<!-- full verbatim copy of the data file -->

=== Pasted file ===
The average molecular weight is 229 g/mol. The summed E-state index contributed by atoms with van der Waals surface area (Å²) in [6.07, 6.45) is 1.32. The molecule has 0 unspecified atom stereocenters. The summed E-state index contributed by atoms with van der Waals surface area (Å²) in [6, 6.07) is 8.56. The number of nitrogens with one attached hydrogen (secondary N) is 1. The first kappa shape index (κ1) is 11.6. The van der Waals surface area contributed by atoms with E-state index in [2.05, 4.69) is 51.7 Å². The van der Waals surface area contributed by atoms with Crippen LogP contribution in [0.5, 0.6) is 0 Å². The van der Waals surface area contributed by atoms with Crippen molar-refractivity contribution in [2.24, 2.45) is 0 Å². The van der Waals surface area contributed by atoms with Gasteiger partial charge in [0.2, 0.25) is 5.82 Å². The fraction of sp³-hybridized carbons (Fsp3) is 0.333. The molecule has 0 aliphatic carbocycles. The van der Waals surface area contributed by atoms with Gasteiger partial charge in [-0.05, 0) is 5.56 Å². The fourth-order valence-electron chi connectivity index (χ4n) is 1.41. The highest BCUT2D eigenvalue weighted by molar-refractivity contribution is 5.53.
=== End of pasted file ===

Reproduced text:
The average molecular weight is 229 g/mol. The summed E-state index contributed by atoms with van der Waals surface area (Å²) in [6.07, 6.45) is 1.32. The molecule has 0 unspecified atom stereocenters. The summed E-state index contributed by atoms with van der Waals surface area (Å²) in [6, 6.07) is 8.56. The number of nitrogens with one attached hydrogen (secondary N) is 1. The first kappa shape index (κ1) is 11.6. The van der Waals surface area contributed by atoms with E-state index in [2.05, 4.69) is 51.7 Å². The van der Waals surface area contributed by atoms with Crippen LogP contribution in [0.5, 0.6) is 0 Å². The van der Waals surface area contributed by atoms with Crippen molar-refractivity contribution in [2.24, 2.45) is 0 Å². The van der Waals surface area contributed by atoms with Gasteiger partial charge in [0.2, 0.25) is 5.82 Å². The fraction of sp³-hybridized carbons (Fsp3) is 0.333. The molecule has 0 aliphatic carbocycles. The van der Waals surface area contributed by atoms with Gasteiger partial charge in [-0.05, 0) is 5.56 Å². The fourth-order valence-electron chi connectivity index (χ4n) is 1.41. The highest BCUT2D eigenvalue weighted by molar-refractivity contribution is 5.53.